I. joined the third papal crusade, accomDaffodilly, or double Lent lily, begins of the east, held his court in the poetic
panied his armies through the fairy regions to blow, and in the course of the month makes a fine show in the gardens: thin
lands of the south of Europe, admired pale contrasts well with the deep yellow of the crocus.
• 8vo. Longman and Co., 1825.
poetry of the
the lays of the troubadours of Provence, of Hapsburgh ascended the throne in
To hear the minstrel's song ;
Yet cease I not to sing,
Though small the praise it bring ;
Even if on desert wasto
My lonely lot were cast,
Unto my harp, the same,
My numbers would I frame ;
Though never ear were found
To hear the lonely sound,
Still should it echo round;
As the lone nightingale
Her tuneful strain sings on
To her sweet self alone,
Whiling away the hour
Deep in her leafy bow'r,
Where night by night she loves
Her music to prolong,
And makes the hills and groves
Re-echo to her song.
And the pearl (?) of the Julian ; a freebooting age, and an entire change An English hand and face to see, in the literature of Germany. Minstrels And a page of Tuscany.
could not travel amidst the turbulence of Frederick I. died suddenly in 1190. wars and feuds. The “meisters," masters, His memory is preserved by traditions of or professors of poetry, and their “songhis popularity, and by grateful attach- schools,” prescribed pedantic rules, which ment to the ruins of his palace at Geln- fettered the imagination ; poetry sunk hausen. A legend places him within a into silly versifying, and the minnesingers subterranean palace in the caverns of the became extinct. Hartz Forest, reposing in a trance upon a In the fourteenth century, Rudiger von marble throne with his beard flowing on the Manesse, a senator of Zurich, and his ground, awakening at intervals to reward sons, formed a splendid MS. collection of any child of song who seeks his lonely lyric poets, which is repeatedly noticed court.
during the sixteenth century, as seen at His son and successor, the emperor, different places by inquirers into the Henry VI., was himself a minnesinger. antiquities of German song, and was at Frederiek II. called to his court the most last found in the king's library at Paris. celebrated poets, orators, and philosophers The songs of each poet are introduced of the age. He wrote in the Provençal by an illumination, seeming to represent tongue, and there remain valuable memo- an event in the poet's life, or to be illusrials of his talents and zeal for the pro- trative of his character; and accompanied motion of knowledge, while engaged in by heraldic decorations, executed with a foreign wars and surrounded by domestic care and precision usual to such ornatreachery. Heavy misfortunes befel the ments in the albums of Germany. The successors of his house. Conrad IV. elder Manesse appears to have correspondstruggled in vain; and Conrad the ed with the most eminent men of his younger, another minnesinger, succeeded country, and held a kind of academy or to the crown of Sicily and Naples only to conversazione, where all poetry which perish on the scaffold, in 1268, by the could be collected was examined, and machinations of the Pope and Charles of the best pieces were enrolled in his Anjou.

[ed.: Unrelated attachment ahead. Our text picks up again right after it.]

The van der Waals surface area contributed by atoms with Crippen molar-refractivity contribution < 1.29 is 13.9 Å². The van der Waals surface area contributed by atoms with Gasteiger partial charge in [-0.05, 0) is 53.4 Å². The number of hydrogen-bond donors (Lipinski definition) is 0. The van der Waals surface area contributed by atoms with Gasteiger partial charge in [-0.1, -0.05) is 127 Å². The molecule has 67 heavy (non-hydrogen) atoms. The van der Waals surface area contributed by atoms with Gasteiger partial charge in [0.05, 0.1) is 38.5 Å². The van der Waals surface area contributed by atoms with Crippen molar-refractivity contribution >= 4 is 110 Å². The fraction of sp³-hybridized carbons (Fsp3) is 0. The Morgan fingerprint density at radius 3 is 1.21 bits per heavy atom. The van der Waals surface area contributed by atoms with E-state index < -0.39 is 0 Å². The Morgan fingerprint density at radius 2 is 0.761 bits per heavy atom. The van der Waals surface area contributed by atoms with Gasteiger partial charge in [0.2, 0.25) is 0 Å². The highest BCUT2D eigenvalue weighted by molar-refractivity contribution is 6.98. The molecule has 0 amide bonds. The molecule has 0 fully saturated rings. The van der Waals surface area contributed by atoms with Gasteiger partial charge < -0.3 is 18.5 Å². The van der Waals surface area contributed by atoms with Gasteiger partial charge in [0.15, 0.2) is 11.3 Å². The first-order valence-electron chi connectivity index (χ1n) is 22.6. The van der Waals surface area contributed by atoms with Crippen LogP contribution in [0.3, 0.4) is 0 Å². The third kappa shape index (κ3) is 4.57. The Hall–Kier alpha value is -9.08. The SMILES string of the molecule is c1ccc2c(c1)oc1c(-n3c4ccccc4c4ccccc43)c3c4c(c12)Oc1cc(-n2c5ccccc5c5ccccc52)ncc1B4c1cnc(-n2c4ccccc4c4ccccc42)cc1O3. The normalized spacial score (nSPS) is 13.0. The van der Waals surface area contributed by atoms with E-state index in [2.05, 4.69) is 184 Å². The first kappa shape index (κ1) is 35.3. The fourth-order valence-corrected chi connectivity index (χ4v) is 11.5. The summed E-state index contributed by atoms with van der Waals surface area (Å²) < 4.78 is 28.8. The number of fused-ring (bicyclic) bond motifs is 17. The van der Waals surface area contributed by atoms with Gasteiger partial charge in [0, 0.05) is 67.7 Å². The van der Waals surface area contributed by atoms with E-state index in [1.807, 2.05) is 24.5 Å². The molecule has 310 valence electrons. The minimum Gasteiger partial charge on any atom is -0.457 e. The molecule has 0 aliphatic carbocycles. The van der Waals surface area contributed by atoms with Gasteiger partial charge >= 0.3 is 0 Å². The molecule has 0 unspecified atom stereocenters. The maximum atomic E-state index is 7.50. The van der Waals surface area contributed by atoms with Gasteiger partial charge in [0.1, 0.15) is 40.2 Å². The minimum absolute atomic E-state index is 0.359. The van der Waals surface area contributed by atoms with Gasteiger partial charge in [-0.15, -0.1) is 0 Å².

" lieder-buoch.” Upon the extinction of the Suabian The lyric poetry of the minnesingers line of emperors, the minnesingers and combines and improves ‘upon all the literature of Germany declined. Rodolph pleasing features of the Provençal muse;